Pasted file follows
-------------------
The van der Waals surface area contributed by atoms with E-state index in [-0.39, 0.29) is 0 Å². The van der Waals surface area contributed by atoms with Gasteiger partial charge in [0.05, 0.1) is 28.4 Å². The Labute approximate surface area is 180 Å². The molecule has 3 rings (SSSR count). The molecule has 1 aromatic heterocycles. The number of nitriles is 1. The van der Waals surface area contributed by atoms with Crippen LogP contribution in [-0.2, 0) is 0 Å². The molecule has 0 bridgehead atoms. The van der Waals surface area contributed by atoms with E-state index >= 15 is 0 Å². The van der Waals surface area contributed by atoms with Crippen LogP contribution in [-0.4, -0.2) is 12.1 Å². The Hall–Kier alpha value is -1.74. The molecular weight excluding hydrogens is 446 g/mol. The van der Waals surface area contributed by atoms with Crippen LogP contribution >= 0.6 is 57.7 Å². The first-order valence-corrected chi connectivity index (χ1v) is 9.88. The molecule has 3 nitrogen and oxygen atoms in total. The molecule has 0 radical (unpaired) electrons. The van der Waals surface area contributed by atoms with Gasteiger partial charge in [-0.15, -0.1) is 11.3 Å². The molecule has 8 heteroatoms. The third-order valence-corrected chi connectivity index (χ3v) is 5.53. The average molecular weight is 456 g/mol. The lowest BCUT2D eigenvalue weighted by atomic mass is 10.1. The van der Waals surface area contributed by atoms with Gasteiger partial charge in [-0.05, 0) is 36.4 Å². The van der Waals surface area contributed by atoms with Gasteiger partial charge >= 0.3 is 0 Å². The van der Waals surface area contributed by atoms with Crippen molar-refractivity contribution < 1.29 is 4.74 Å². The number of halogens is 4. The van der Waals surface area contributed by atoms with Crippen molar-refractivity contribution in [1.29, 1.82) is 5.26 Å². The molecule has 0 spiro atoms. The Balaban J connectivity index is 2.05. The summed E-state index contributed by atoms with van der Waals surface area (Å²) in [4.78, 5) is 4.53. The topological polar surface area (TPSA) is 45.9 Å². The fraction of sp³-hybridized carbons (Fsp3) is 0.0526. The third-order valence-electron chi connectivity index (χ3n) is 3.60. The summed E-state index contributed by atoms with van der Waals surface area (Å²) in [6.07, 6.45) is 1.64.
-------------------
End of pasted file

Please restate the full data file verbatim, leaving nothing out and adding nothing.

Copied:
The van der Waals surface area contributed by atoms with E-state index in [-0.39, 0.29) is 0 Å². The van der Waals surface area contributed by atoms with Gasteiger partial charge in [0.05, 0.1) is 28.4 Å². The Labute approximate surface area is 180 Å². The molecule has 3 rings (SSSR count). The molecule has 1 aromatic heterocycles. The number of nitriles is 1. The van der Waals surface area contributed by atoms with Crippen LogP contribution in [-0.2, 0) is 0 Å². The molecule has 0 bridgehead atoms. The van der Waals surface area contributed by atoms with E-state index >= 15 is 0 Å². The van der Waals surface area contributed by atoms with Crippen LogP contribution in [-0.4, -0.2) is 12.1 Å². The Hall–Kier alpha value is -1.74. The molecular weight excluding hydrogens is 446 g/mol. The van der Waals surface area contributed by atoms with Crippen LogP contribution >= 0.6 is 57.7 Å². The first-order valence-corrected chi connectivity index (χ1v) is 9.88. The molecule has 3 nitrogen and oxygen atoms in total. The molecule has 0 radical (unpaired) electrons. The van der Waals surface area contributed by atoms with Gasteiger partial charge in [-0.15, -0.1) is 11.3 Å². The molecule has 8 heteroatoms. The third-order valence-corrected chi connectivity index (χ3v) is 5.53. The average molecular weight is 456 g/mol. The lowest BCUT2D eigenvalue weighted by atomic mass is 10.1. The van der Waals surface area contributed by atoms with Gasteiger partial charge in [-0.05, 0) is 36.4 Å². The van der Waals surface area contributed by atoms with Gasteiger partial charge >= 0.3 is 0 Å². The van der Waals surface area contributed by atoms with Crippen molar-refractivity contribution < 1.29 is 4.74 Å². The number of halogens is 4. The van der Waals surface area contributed by atoms with Crippen molar-refractivity contribution in [1.29, 1.82) is 5.26 Å². The molecule has 0 spiro atoms. The Balaban J connectivity index is 2.05. The summed E-state index contributed by atoms with van der Waals surface area (Å²) in [4.78, 5) is 4.53. The topological polar surface area (TPSA) is 45.9 Å². The fraction of sp³-hybridized carbons (Fsp3) is 0.0526. The third-order valence-electron chi connectivity index (χ3n) is 3.60. The summed E-state index contributed by atoms with van der Waals surface area (Å²) in [6.07, 6.45) is 1.64.